I was looking for rhymes for "hooves" and somewhere listed "rooves". (There were a lot of listings of words like "proves" as rhymes for "hooves", but for me the vowel in hooves is like the vowel in hook, not in who, so that doesn't work. I can pronounce roof with either vowel.)
I'm used to "roofs" as a plural of roof, but online I see that there are people who feel strongly that "rooves" is correct - but I don't know when or where they learned it. Alternatively, some people may use hoofs as the plural of hoof.
Any guesses as to how Harry or Draco, say, would make those (roof and hoof) plural, and whether those plurals could rhyme?
ETA: Thanks everyone! It seems like the vowel sounds are not an issue for most respondents, in which case I could use moves, proves, grooves. (Maybe as an American, non-horsey person, I just don't pronounce hoof like most British people would.)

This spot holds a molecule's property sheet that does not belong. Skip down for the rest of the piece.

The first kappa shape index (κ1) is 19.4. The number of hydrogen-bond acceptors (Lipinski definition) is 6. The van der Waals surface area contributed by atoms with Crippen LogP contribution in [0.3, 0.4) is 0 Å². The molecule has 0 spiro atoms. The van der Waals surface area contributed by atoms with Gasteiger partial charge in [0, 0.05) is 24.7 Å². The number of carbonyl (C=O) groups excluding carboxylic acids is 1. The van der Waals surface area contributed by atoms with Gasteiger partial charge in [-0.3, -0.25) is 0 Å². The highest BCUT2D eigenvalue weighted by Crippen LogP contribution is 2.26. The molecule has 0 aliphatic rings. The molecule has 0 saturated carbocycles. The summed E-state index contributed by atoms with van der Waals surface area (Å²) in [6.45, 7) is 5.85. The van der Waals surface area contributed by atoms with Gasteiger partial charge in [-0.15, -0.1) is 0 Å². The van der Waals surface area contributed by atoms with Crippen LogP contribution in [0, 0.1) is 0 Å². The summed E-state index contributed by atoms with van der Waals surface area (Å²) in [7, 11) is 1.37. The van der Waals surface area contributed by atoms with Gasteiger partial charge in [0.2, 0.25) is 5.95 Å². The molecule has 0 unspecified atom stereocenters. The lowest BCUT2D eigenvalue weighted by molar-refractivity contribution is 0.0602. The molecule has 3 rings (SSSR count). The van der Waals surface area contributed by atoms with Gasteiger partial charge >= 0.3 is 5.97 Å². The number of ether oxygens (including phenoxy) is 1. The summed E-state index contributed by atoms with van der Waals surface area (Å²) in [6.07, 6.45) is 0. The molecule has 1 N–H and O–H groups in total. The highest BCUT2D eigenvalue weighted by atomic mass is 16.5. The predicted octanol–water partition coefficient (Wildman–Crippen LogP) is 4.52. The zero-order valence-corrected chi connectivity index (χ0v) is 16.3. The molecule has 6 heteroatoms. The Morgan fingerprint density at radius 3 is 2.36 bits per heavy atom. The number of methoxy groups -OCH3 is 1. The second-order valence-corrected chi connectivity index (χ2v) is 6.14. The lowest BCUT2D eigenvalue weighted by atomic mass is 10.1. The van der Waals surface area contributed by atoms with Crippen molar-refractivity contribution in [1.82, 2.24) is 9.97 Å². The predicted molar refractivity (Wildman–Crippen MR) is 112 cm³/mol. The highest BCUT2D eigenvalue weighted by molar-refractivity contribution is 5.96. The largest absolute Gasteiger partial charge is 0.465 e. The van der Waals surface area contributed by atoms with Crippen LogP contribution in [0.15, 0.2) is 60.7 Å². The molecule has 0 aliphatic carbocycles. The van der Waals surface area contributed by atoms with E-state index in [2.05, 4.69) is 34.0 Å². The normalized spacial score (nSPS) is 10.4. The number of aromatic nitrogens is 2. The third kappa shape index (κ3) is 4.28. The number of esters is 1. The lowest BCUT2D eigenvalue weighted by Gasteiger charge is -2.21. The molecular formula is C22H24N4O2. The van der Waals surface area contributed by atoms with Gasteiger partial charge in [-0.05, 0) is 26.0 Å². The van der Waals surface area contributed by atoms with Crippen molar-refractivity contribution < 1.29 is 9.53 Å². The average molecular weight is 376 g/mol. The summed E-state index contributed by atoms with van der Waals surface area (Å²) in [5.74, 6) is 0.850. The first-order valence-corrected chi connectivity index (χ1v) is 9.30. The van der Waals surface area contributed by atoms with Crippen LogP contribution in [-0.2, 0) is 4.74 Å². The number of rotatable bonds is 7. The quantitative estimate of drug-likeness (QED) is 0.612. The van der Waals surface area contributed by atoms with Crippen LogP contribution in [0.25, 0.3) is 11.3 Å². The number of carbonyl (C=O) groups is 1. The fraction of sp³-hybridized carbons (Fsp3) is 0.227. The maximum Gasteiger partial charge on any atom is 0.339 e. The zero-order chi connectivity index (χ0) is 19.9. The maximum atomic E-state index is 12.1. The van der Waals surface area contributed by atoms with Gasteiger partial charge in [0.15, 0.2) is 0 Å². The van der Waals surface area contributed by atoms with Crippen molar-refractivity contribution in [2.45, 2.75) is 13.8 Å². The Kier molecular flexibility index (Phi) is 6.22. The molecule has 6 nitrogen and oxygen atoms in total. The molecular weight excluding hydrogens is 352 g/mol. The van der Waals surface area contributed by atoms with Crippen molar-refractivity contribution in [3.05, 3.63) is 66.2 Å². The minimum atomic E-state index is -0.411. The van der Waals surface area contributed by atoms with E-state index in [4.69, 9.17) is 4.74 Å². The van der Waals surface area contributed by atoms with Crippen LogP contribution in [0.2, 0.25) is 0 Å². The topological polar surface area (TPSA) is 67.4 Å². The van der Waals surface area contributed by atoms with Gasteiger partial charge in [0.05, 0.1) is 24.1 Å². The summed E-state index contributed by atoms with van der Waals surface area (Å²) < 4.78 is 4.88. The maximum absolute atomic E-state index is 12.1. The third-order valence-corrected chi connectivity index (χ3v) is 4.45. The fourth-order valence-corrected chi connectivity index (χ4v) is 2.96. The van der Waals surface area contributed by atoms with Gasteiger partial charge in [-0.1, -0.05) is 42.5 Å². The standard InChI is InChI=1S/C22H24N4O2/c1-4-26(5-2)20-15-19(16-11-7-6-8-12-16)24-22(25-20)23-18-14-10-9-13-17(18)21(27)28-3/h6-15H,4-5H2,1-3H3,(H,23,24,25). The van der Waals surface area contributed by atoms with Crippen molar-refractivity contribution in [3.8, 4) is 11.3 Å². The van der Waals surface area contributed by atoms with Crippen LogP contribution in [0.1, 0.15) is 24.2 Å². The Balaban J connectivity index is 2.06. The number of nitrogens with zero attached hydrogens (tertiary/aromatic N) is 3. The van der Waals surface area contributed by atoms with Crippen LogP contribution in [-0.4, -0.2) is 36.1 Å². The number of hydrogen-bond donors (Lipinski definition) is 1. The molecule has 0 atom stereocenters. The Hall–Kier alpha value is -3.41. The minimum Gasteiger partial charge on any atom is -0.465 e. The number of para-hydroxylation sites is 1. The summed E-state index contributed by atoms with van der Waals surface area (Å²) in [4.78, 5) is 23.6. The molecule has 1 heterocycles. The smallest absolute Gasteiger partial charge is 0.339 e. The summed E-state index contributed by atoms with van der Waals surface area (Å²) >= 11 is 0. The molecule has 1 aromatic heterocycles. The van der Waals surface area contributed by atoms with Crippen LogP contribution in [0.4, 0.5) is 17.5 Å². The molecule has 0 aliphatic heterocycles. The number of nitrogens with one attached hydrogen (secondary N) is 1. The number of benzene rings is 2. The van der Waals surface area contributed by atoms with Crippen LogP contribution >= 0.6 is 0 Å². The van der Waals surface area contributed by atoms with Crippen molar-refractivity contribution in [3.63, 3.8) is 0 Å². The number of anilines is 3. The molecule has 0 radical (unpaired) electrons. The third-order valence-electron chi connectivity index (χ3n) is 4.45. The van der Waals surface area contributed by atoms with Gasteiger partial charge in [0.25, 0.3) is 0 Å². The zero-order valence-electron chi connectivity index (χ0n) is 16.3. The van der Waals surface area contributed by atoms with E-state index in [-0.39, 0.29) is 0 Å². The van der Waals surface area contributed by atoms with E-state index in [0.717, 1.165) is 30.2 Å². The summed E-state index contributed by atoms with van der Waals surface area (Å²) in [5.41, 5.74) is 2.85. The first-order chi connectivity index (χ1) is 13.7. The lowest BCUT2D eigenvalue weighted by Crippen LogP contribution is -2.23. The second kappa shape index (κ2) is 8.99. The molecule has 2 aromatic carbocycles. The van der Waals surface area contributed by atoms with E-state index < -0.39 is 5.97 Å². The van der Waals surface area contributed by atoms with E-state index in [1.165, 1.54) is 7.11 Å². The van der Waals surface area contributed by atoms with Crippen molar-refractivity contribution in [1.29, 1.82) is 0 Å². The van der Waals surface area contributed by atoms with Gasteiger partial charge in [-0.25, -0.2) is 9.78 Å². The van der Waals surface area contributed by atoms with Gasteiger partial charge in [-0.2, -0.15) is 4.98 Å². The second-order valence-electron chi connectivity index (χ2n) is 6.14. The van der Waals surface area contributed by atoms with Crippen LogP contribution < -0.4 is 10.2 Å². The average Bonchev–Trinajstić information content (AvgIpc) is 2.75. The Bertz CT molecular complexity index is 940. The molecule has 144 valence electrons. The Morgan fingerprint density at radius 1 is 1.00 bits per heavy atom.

I'm not trying to say any pronunciation is correct or not, just to find out who might use what. Descriptive not prescriptive. You say potayto, I say potahto. (If you have a few minutes, you might enjoy seeing Fred Astaire and Ginger Rogers
sing that and tap-dance on roller skates, or listening to Ella Fitzgerald and Louis Armstrong